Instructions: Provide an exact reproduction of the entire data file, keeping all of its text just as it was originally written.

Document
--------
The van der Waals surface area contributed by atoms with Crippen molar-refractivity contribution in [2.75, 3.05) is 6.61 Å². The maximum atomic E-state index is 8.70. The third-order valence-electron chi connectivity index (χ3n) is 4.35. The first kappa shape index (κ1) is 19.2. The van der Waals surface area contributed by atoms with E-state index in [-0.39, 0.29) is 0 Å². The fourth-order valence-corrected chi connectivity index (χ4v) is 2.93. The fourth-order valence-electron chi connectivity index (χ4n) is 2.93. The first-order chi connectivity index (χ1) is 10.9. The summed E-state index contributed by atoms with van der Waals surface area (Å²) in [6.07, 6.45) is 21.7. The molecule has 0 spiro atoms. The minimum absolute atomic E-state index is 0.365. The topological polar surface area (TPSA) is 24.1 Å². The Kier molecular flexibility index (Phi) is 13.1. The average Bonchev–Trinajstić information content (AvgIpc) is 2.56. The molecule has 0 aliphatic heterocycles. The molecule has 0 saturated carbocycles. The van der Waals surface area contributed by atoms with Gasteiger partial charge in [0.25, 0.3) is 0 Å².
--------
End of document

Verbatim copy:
The van der Waals surface area contributed by atoms with Crippen molar-refractivity contribution in [2.75, 3.05) is 6.61 Å². The maximum atomic E-state index is 8.70. The third-order valence-electron chi connectivity index (χ3n) is 4.35. The first kappa shape index (κ1) is 19.2. The van der Waals surface area contributed by atoms with E-state index in [-0.39, 0.29) is 0 Å². The fourth-order valence-corrected chi connectivity index (χ4v) is 2.93. The fourth-order valence-electron chi connectivity index (χ4n) is 2.93. The first-order chi connectivity index (χ1) is 10.9. The summed E-state index contributed by atoms with van der Waals surface area (Å²) in [6.07, 6.45) is 21.7. The molecule has 0 spiro atoms. The minimum absolute atomic E-state index is 0.365. The topological polar surface area (TPSA) is 24.1 Å². The Kier molecular flexibility index (Phi) is 13.1. The average Bonchev–Trinajstić information content (AvgIpc) is 2.56. The molecule has 0 aliphatic heterocycles. The molecule has 0 saturated carbocycles. The van der Waals surface area contributed by atoms with Gasteiger partial charge in [0.25, 0.3) is 0 Å².